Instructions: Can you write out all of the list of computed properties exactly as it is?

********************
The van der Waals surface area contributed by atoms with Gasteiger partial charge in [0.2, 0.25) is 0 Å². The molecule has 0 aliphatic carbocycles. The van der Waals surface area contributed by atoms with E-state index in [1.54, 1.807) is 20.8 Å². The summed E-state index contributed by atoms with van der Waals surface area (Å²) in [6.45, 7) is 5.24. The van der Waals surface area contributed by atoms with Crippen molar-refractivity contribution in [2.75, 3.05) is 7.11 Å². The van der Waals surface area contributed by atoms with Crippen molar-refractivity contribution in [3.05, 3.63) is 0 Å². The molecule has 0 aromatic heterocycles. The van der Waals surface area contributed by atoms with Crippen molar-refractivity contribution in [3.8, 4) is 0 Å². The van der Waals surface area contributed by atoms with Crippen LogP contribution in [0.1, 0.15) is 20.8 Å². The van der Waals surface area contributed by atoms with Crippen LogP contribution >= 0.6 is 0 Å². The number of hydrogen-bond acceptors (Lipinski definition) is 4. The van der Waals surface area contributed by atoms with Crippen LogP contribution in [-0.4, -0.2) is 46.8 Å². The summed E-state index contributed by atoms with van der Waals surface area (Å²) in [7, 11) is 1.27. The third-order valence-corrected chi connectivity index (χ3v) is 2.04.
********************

The van der Waals surface area contributed by atoms with Gasteiger partial charge in [0.2, 0.25) is 0 Å². The molecule has 0 aliphatic carbocycles. The van der Waals surface area contributed by atoms with E-state index in [1.54, 1.807) is 20.8 Å². The summed E-state index contributed by atoms with van der Waals surface area (Å²) in [6.45, 7) is 5.24. The van der Waals surface area contributed by atoms with Crippen molar-refractivity contribution in [2.75, 3.05) is 7.11 Å². The van der Waals surface area contributed by atoms with Crippen molar-refractivity contribution in [3.05, 3.63) is 0 Å². The molecule has 0 aromatic heterocycles. The van der Waals surface area contributed by atoms with Crippen molar-refractivity contribution in [3.8, 4) is 0 Å². The van der Waals surface area contributed by atoms with Crippen LogP contribution in [0.1, 0.15) is 20.8 Å². The van der Waals surface area contributed by atoms with Crippen LogP contribution >= 0.6 is 0 Å². The number of hydrogen-bond acceptors (Lipinski definition) is 4. The van der Waals surface area contributed by atoms with Crippen LogP contribution in [-0.4, -0.2) is 46.8 Å². The summed E-state index contributed by atoms with van der Waals surface area (Å²) in [7, 11) is 1.27. The third-order valence-corrected chi connectivity index (χ3v) is 2.04.